before significant chondral damage occurs
Diagnosis - Clinical
• Cam type- Deep and extensive chondral
lesions that are seen with cam-type
• More common in young males.
• Group has often developed significant
chondral injury by the evaluation time they
present for symptomatic
Correct setting for anteroposterior and strong lateral (left) pelvic
radiography. Cross-table axial radiograph of hip (right) is needed
to visualize anatomy of anterior femoral head–neck junction,
which is not visible on anteroposterior pelvic radiograph.
• The next step in assessment should evaluate
for pincer-type which can occur as a result of
either global or local overcoverage of the
• A femoral head or medial acetabular wall that
is medial to Kohler’s line is characteristic for
protrusio acetabuli and coxa profunda
• The anterior and posterior acetabular walls
should then be outlined. These lines should
maintain a separation throughout their entire
• Overlap of the anterior and posterior walls at
the superolateral margin of the acetabulum is
called a “crossover sign”
• The next step - assess for cam FAI
• Given its anterosuperior location, it is
underappreciated on a standard AP
radiograph and may be obstructed by the
greater trochanter on a frog-leg lateral view.
• The aspherical head-neck junction is best
visualized on either Dunn view or a cross-table
lateral view with the leg in 15°of IR
• The Dunn view, it is an anteroposterior view of
the hip with the patient supine and with the
hips and knees flexed at 90°, the legs
abducted 15°-20° from the midline, and
the femur in neutral rotation.
The internally rotated cross-
table lateral view is often more
practical for routine use,
because positioning for the
Dunn view requires a leg holder
Radiographic evaluation - General
• Normally, general acetabular overcoverage is
correlated with the radiologic depth of the
• A normal hip appears on an AP pelvic
radiograph with the acetabular fossa line lying
laterally to the ilioischial line
– Coxa profunda = floor of the fossa acetabuli
touching or overlapping the IIL medially.
– Protrusio acetabuli = femoral head is overlapping
the IIL medially
Coxa profunda - Acetabular fossa (F) is touching or overlapping
ilioischial line (IIL). A' = covered portion of the femoral head, E' =
uncovered portion of the femoral head.
Protrusio acetabuli Femoral head line (H) is crossing
ilioischial line (IIL)
Radiographic evaluation - Focal
• Focal overcoverage can occur in the anterior
or the posterior part of the acetabulum.
• Anterior overcoverage is called “cranial
acetabular retroversion” or “anterior focal
acetabular retroversion” and causes anterior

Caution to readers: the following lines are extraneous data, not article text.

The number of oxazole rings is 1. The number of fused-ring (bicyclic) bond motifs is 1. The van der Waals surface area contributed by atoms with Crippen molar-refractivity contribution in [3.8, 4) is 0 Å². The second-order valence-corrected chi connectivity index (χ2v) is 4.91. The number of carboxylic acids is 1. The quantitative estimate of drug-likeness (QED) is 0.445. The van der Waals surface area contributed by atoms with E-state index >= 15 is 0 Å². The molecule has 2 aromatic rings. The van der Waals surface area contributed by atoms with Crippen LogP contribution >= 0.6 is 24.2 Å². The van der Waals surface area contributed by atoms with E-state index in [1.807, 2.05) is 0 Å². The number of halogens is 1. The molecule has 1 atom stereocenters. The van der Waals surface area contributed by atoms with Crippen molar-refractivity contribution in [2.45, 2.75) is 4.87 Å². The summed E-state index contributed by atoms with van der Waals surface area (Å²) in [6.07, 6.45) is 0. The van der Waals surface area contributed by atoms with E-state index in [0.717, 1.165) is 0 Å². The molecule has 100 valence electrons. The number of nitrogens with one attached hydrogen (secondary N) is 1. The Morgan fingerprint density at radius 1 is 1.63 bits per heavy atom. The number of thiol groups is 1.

FAI that can be reproduced clinically with
painful flexion and internal rotation.
• A normal acetabulum is anteverted and has
the anterior rim line projected medially to the
posterior wall line
• A focal overcoverage of the anterosuperior
acetabulum causes a cranially retroverted
• Anterior rim line being lateral to the posterior
rim in the cranial part of the acetabulum and
crossing the latter in the distal part of the
acetabulum. This figure-8 configuration is
called the “cross-over” sign
Radiographic evaluation - Focal
Focal anterior overcoverage of hip
Acetabular retroversion is defined as anterior wall (AW) being more
lateral than posterior wall (PW), whereas in normal hip anterior wall lies
This cranial acetabular retroversion can also be described by figure-8
• Magnetic resonance (MR) arthrogram with
– to determine the extent of existing cartilage injury
– assess for labral pathology
– subtle signs of impingement such as fibrocystic
changes at the head neck junction, formerly
named herniation pits
• CT can be used as adjunct to assess for
Non operative management
1. Activity modifications
2. Short course of NSAIDs - symptomatic relief in the acute
setting, however, their long-term use may mask the
symptoms of FAI despite progressive labral and chondral
3. Physical therapy may have a role by improving core and
hip flexor strength.
Nevertheless, restricted motion in FAI is due to an abnormal
bony morphology. Attempts to improve PROM are often not
beneficial and may be counterproductive.
Arthroscopic hip surgery
– symptomatic patient
– mechanical symptoms
recent literature supports arthroscopy shows
equivalent results to open hip surgery
open surgical hip dislocation
– gold standard for management of FAI if clinical
signs and structural evidence of impingement and
preserved articular cartilage, correctable
deformity, reasonable expectations
– age >55, morbid obesity, advanced joint disease
– structural deformity of acetabulum with poor
coverage of femoral head
– osteotomy and fixation
total hip arthroplasty
– age >60 years and end-stage hip degeneration